3. Chelsea Chelsea says:

    More reviews available at my blog Beauty and the BookwormFood and history are two of the great loves of my life I thought Around the Roman Table would fit nicely into those categories Wellit did but I didn't really like it Don't get me wrong it was okay It was just a boring than I expected it to be It includes a lot of descriptions about what people ate how they ate it and how food tied into culture in Rome That part was interesting But there was also an entire second part that included recipes from Roman times I thought this was going to be pretty interesting toobut I wasn't really impressed Reading the recipes reuires you to pound down some Roman terms for food that Faas explains earlier in the book or else keep flipping back to those pages to figure out what he's talking about Additionally Roman recipes weren't really recipes in the same sense as we have recipes There often weren't fixed amounts and I'm skeptical as to how accurate Faas' interpretations of them are It seems like he might have just guessed at the amounts of ingredients to best suit modern readers' tastes That said I'm really not sure how many people would be putting copious amounts of fish sauce in every dish they make Some of the ingredients I've never even heard of; for example what the hell is lovage? That was explained but not very well Some ingredients are actually extinct like laser a plant that the Romans loved so much they actually drove it to extinction And then there are other ingredients that while technically still around aren't exactly easy to get For example where would I find half a kilo of minced dolphin? The writing style wasn't all that fabulous either; there were multiple cases of sentences that didn't make sense and the recipes Faas included were also included in Latin in their entirety Really I don't care about a uarter of a page of Latin that I can't read More uoting often meant that in the first half of the book Faas uoted than he actually wrote Some of the clumsiness in writing may be because the book is translated I believe it was originally in Dutch but that doesn't really excuse it Overall interesting topic but not the best book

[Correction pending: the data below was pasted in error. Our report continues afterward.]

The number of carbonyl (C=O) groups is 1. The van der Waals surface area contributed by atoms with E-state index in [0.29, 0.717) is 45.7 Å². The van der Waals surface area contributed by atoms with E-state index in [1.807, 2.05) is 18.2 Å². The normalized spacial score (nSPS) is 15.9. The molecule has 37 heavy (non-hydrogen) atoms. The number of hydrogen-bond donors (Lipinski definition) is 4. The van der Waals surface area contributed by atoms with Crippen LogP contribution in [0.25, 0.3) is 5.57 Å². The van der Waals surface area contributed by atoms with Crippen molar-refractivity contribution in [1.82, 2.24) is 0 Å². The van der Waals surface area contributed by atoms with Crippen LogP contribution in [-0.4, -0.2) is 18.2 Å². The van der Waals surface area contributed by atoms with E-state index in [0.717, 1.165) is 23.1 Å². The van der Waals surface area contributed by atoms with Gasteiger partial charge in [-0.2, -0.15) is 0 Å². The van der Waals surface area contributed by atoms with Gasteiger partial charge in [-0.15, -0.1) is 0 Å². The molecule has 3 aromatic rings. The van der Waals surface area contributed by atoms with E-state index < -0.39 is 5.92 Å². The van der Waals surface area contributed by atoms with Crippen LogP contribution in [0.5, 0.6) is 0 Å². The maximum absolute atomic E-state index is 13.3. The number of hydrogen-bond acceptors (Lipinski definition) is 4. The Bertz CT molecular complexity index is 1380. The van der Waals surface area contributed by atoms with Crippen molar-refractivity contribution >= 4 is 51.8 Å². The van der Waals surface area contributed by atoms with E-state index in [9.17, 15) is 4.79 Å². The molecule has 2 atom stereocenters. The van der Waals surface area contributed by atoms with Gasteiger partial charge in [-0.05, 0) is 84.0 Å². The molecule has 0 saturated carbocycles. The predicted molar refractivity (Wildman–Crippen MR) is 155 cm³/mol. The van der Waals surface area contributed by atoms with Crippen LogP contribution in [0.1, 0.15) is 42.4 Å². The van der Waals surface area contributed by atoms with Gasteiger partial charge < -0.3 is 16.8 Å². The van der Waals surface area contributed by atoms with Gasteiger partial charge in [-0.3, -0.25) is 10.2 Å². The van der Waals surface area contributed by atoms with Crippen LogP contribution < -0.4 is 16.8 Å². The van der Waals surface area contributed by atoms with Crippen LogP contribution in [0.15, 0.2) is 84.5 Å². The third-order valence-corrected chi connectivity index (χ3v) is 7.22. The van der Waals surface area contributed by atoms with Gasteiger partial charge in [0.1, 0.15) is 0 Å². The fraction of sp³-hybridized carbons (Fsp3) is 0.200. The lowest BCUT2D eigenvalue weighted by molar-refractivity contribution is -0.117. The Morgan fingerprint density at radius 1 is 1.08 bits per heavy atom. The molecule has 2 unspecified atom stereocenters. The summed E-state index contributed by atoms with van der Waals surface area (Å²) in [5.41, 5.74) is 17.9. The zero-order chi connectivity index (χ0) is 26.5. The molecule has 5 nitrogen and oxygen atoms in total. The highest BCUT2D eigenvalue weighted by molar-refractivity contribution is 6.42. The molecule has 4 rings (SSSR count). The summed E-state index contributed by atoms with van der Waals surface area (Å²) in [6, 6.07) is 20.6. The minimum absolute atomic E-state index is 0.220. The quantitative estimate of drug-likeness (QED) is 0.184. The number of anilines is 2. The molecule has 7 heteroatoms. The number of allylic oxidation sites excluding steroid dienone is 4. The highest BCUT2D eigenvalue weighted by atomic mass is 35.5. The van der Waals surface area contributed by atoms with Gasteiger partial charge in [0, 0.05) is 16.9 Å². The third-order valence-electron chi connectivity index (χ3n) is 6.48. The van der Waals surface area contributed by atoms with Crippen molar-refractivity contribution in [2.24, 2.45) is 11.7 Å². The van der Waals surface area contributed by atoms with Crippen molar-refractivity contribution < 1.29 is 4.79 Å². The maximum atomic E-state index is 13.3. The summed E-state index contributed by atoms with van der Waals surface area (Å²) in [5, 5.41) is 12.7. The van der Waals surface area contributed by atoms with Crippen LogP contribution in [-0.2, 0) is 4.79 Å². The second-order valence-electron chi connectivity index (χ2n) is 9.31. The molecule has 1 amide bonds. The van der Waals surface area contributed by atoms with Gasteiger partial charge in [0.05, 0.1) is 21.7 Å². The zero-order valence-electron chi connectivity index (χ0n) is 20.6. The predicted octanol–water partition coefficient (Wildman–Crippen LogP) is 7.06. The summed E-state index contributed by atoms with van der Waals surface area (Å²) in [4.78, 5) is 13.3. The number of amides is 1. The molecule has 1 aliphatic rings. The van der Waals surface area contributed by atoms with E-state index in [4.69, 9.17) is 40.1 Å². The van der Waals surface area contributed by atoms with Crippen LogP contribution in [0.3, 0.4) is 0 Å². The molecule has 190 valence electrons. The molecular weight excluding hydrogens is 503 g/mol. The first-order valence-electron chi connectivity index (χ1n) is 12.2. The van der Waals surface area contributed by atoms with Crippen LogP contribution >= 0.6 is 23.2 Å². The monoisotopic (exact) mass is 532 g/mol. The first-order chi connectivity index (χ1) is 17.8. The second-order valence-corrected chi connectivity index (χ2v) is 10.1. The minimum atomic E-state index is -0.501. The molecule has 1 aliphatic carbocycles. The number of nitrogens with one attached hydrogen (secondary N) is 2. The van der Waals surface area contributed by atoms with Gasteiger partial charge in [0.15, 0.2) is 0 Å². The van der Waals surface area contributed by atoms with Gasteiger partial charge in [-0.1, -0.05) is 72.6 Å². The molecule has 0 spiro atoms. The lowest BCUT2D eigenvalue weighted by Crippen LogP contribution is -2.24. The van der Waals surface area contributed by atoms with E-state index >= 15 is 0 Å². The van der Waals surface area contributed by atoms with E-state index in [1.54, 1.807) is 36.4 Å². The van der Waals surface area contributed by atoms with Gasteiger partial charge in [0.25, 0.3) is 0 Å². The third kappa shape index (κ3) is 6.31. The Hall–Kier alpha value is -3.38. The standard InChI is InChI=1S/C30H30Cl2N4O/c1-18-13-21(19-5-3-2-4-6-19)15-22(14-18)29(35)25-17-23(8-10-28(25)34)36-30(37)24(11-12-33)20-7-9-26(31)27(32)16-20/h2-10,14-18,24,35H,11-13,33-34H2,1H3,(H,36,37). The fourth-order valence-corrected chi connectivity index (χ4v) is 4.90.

4. Colin Colin says:

    A truly fascinating look at Roman gastronomy and cuisine I like it because it ius both practical and comprehensive The author freely admits where he speculates and gives useful ideas for replicating Roman meals Many recipes are included I also like the fact that the author does not obsess about the bizarre as do so many writings about Roman food

  5. Danyell Danyell says:

    Not nearly enough reference to the time spent on re feathering a whole roasted peacock BUt insightful mentioned many of the dishes I liked from The Good Book Cook Book which has some jesus tastic recipies

  6. Caroline Caroline says:

    Interesting content although a bit encyclopedic rather than narrative 5 stars for substance 3 for style averaged to 4

  7. Barbra Quade Barbra Quade says:

    Although I cannot prepare many of these dishes in the modern kitchen and with the modern grocery selection I enjoyed this cookbook for its historical information

  8. Amanda Amanda says:

    Fairly informative book about Roman eating habits The recipes are hard to duplicate but is mostly because we don't have the same ingredients as the Romans any

  9. Milo Milo says:

    I won't be cooking from it but it really gives the flavor of living in ancient Rome Sorry about that Couldn't resist

  10. William Prueter William Prueter says:

    Go to prueterorg Click on my page Click on Book Summaries click on Roman Culture